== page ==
CRIMINAL JUSTICE REFORM
A CALL FOR ACTION
December 5th, 2014,
New York, New York- The Puerto Rican Bar Association, on behalf of its members, makes the following statement concerning the No Bill finding by the Grand Jury in the Eric Garner matter, which dismissed all potential charges against New York City Police Officer Pantaleo.
The Puerto Rican Bar Association, and its members, stand in solidarity with those communities saddened by the senseless loss of life that resulted from the fatal encounter between Eric Garner and New York City Police Officers. It is clear that the legal practices, policies, rules, and procedures applied to circumstances like that of Mr. Garner demand reflection and review of our current criminal justice system with a vision toward comprehensive reform. It is important for law and order that public confidence be restored in our justice system.
Historically, the purpose of the Grand Jury was to preserve “justice” by preventing private individuals in power, such as kings and monarchs, from bringing unsubstantiated and/or falsified charges against their people. The Founding Fathers included the Grand Jury in the American system of jurisprudence to prevent our government from enacting practices similar to those European monarchs.
Under the current Grand Jury system in New York State, prosecutors have enormous power and possess broad discretion when making decisions about whom to, and how to, charge a crime in our criminal justice system. When there is a potential for a conflict of interest to arise, such as when a police officer is the subject of a criminal investigation, this discretion becomes problematic since all felony cases must be presented to the Grand Jury. Consequently, under the circumstances, a Special Prosecutor should have been appointed to preside over the Garner Grand Jury proceeding or a special investigative Grand Jury empaneled in order to have maintained the integrity of the New York State criminal justice process.
The Grand Jury hears evidence presented by prosecutors and takes action regarding the evidence and legal charges they are to consider. An action the Grand Jury can take, among others, is to vote for an indictment, a written statement charging an individual with the commission of a felony. In order to indict, the Grand Jury must determine that the evidence presented is legally sufficient and that it provides reasonable cause to believe that the defendant has committed the crime. Otherwise, the Grand Jury dismisses the matter. A Grand Jury’s deliberation, and the evidence presented therein, and how the evidence is presented is not open to the public and the record is sealed in most instances.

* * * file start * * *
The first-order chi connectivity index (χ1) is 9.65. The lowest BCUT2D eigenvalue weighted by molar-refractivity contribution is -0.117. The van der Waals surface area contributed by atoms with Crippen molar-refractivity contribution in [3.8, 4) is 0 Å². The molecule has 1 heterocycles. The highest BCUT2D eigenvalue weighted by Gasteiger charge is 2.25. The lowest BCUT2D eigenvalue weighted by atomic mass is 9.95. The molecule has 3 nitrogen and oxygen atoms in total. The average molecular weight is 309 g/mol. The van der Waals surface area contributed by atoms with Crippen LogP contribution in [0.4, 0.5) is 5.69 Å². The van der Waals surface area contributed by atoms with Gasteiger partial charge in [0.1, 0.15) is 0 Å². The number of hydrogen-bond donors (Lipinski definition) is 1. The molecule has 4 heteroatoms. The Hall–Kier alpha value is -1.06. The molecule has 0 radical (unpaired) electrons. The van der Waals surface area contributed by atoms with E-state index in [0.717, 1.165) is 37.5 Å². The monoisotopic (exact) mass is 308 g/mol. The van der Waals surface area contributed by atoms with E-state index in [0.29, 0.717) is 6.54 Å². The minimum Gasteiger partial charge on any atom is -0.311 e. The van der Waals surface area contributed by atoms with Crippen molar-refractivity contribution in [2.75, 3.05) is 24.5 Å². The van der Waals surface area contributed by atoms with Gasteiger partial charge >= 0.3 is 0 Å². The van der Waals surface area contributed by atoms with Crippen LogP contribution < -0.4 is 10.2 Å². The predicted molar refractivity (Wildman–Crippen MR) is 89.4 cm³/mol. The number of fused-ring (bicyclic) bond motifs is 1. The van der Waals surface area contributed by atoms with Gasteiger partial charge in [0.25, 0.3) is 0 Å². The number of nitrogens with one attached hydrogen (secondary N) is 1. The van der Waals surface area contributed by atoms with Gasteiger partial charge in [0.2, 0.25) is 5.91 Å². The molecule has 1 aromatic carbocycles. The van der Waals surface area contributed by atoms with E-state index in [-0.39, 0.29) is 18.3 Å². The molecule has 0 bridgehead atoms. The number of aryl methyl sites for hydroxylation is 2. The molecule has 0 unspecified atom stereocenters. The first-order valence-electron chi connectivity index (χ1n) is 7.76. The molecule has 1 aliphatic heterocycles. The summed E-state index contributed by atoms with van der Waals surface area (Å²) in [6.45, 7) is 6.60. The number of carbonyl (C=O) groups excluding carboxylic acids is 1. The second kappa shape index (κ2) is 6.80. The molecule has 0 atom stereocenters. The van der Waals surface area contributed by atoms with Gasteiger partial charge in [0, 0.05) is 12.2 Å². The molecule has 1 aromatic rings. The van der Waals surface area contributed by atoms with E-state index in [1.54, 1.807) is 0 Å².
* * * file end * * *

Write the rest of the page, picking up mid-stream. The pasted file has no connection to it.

In this day in age when transparency is held at such a high premium, why should the Grand Jury process be kept secret from the public? What is the rationale for keeping the proceedings secret when anyone with a television or mobile device has most likely seen and listened to the video of the arrest, the most pertinent evidence of the interaction between law enforcement officers and Eric Garner? This is an important question when so much anger and frustration is understandably directed at the finding of the Grand Jury for Eric Garner.
The result of such secrecy is public outrage, and justifiably so.
When the leaders in our community are asked by the public, “How could anyone looking at the video not find some ground for which to prosecute the Officer for his actions?” The answer is that we, the public, really don’t know. The process has kept us in the dark, creating not only a loss of trust in our jurisprudence system, but escalating our frustration, increasing our sense of helplessness as individuals, and specifically, as minorities, and instilling a sense of fear of government as well. When someone asks what was the reasoning behind the Grand Jury’s decision, the answer is that no one really knows, which leads the public to speculate as to what transpired in the Grand Jury process. Was it a racially motivated decision? If it was, then shouldn’t the District Attorney’s office have avoided this possibility of injustice by changing the venue? If the venue wasn’t changed, do we look into the appropriateness of the dynamic between the prosecution and the officers who testify routinely on behalf of the State? Should not a special prosecutor have been assigned for the Grand Jury?
All these questions are being asked in our community, and we, as leaders, are unable to provide meaningful answers due to the institutional information barrier called the Grand Jury. And what message does the Grand Jury send law enforcement?
We must bring attention to the current culture of law enforcement in our City and State and ask our representatives and community leaders to investigate and support change in police training policies and arrest practices in an effort to prevent such needles tragedy from occurring again. As such, the Puerto Rican Bar Association calls for the Bar, as a whole, to reevaluate our system of jurisprudence and the policies regarding police procedures and the use of force against its citizens.
The Puerto Rican Bar Association and its members are prepared to assist in reforming the New York State penal statutes as well as the rules, regulations, policies and procedures governing our criminal justice system.
The Puerto Rican Bar Association, as always, will continue to endeavor to ensure that Puerto Ricans, Latinos, and other diverse ethnic and racial groups are adequately represented in our legal profession so that the Latino community will continue to have a voice regarding New York State law and policy.
Respectfully, The Puerto Rican Bar Association